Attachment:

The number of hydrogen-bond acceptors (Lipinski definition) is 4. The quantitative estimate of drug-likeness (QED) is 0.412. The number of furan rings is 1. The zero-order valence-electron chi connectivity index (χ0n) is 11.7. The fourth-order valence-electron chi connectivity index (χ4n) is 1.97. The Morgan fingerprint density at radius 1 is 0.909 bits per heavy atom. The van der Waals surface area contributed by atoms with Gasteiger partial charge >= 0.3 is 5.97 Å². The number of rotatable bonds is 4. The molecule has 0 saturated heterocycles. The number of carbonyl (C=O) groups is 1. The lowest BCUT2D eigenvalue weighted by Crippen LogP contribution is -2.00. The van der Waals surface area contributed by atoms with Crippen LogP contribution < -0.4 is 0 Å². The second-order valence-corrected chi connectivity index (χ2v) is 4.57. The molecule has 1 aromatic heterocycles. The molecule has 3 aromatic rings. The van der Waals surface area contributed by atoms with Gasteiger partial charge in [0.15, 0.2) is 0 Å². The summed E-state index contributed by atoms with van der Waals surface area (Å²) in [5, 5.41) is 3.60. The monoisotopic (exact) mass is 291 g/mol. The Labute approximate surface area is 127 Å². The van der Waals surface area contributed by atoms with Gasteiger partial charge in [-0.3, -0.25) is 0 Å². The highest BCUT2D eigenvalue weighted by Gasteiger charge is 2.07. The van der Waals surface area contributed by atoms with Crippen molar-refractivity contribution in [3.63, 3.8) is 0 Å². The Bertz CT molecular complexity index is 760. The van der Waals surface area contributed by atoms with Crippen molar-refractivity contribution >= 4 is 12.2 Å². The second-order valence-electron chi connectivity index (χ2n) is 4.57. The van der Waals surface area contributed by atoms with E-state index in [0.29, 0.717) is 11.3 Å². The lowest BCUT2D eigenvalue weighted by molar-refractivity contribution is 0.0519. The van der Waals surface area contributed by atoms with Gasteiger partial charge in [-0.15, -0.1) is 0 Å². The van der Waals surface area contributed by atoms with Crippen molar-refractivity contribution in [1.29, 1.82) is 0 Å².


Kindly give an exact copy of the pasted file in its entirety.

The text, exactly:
The number of hydrogen-bond acceptors (Lipinski definition) is 4. The quantitative estimate of drug-likeness (QED) is 0.412. The number of furan rings is 1. The zero-order valence-electron chi connectivity index (χ0n) is 11.7. The fourth-order valence-electron chi connectivity index (χ4n) is 1.97. The Morgan fingerprint density at radius 1 is 0.909 bits per heavy atom. The van der Waals surface area contributed by atoms with Gasteiger partial charge >= 0.3 is 5.97 Å². The number of rotatable bonds is 4. The molecule has 0 saturated heterocycles. The number of carbonyl (C=O) groups is 1. The lowest BCUT2D eigenvalue weighted by Crippen LogP contribution is -2.00. The van der Waals surface area contributed by atoms with Crippen LogP contribution < -0.4 is 0 Å². The second-order valence-corrected chi connectivity index (χ2v) is 4.57. The molecule has 1 aromatic heterocycles. The molecule has 3 aromatic rings. The van der Waals surface area contributed by atoms with Gasteiger partial charge in [0.15, 0.2) is 0 Å². The summed E-state index contributed by atoms with van der Waals surface area (Å²) in [5, 5.41) is 3.60. The monoisotopic (exact) mass is 291 g/mol. The Labute approximate surface area is 127 Å². The van der Waals surface area contributed by atoms with Gasteiger partial charge in [-0.3, -0.25) is 0 Å². The highest BCUT2D eigenvalue weighted by Gasteiger charge is 2.07. The van der Waals surface area contributed by atoms with Crippen molar-refractivity contribution in [3.63, 3.8) is 0 Å². The Bertz CT molecular complexity index is 760. The van der Waals surface area contributed by atoms with Crippen molar-refractivity contribution >= 4 is 12.2 Å². The second-order valence-electron chi connectivity index (χ2n) is 4.57. The van der Waals surface area contributed by atoms with E-state index in [0.29, 0.717) is 11.3 Å². The lowest BCUT2D eigenvalue weighted by molar-refractivity contribution is 0.0519. The van der Waals surface area contributed by atoms with Gasteiger partial charge in [-0.15, -0.1) is 0 Å². The van der Waals surface area contributed by atoms with Crippen molar-refractivity contribution in [1.29, 1.82) is 0 Å².